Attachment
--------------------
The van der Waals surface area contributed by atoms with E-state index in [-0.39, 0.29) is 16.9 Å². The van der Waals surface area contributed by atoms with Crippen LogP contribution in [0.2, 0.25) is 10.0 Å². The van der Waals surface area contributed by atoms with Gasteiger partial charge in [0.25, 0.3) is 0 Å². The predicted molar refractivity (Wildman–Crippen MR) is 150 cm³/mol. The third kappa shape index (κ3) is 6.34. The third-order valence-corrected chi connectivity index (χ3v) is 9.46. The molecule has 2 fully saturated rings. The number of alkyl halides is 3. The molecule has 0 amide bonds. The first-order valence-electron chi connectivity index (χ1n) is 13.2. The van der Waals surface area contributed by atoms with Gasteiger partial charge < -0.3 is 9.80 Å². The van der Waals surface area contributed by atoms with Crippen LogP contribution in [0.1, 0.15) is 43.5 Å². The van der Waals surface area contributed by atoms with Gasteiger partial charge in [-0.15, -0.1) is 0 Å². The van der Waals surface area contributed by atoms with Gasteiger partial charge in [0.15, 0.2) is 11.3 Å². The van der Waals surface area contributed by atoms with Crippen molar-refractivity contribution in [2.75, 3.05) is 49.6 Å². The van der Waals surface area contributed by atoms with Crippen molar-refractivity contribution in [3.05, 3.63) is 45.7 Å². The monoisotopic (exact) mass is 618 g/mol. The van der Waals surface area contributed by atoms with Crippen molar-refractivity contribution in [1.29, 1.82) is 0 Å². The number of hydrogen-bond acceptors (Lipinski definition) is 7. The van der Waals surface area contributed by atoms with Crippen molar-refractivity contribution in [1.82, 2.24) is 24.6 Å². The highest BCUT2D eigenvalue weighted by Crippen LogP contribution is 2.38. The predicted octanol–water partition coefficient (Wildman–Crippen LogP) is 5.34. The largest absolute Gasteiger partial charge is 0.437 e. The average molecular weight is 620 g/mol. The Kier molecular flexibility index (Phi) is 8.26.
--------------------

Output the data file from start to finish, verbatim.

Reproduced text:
The van der Waals surface area contributed by atoms with E-state index in [-0.39, 0.29) is 16.9 Å². The van der Waals surface area contributed by atoms with Crippen LogP contribution in [0.2, 0.25) is 10.0 Å². The van der Waals surface area contributed by atoms with Gasteiger partial charge in [0.25, 0.3) is 0 Å². The predicted molar refractivity (Wildman–Crippen MR) is 150 cm³/mol. The third kappa shape index (κ3) is 6.34. The third-order valence-corrected chi connectivity index (χ3v) is 9.46. The molecule has 2 fully saturated rings. The number of alkyl halides is 3. The molecule has 0 amide bonds. The first-order valence-electron chi connectivity index (χ1n) is 13.2. The van der Waals surface area contributed by atoms with Gasteiger partial charge < -0.3 is 9.80 Å². The van der Waals surface area contributed by atoms with Crippen LogP contribution in [0.1, 0.15) is 43.5 Å². The van der Waals surface area contributed by atoms with Gasteiger partial charge in [-0.15, -0.1) is 0 Å². The van der Waals surface area contributed by atoms with Gasteiger partial charge in [0.15, 0.2) is 11.3 Å². The van der Waals surface area contributed by atoms with Crippen molar-refractivity contribution in [2.75, 3.05) is 49.6 Å². The van der Waals surface area contributed by atoms with Crippen molar-refractivity contribution in [3.05, 3.63) is 45.7 Å². The monoisotopic (exact) mass is 618 g/mol. The van der Waals surface area contributed by atoms with Crippen molar-refractivity contribution in [1.29, 1.82) is 0 Å². The number of hydrogen-bond acceptors (Lipinski definition) is 7. The van der Waals surface area contributed by atoms with Crippen molar-refractivity contribution in [1.82, 2.24) is 24.6 Å². The highest BCUT2D eigenvalue weighted by Crippen LogP contribution is 2.38. The predicted octanol–water partition coefficient (Wildman–Crippen LogP) is 5.34. The largest absolute Gasteiger partial charge is 0.437 e. The average molecular weight is 620 g/mol. The Kier molecular flexibility index (Phi) is 8.26.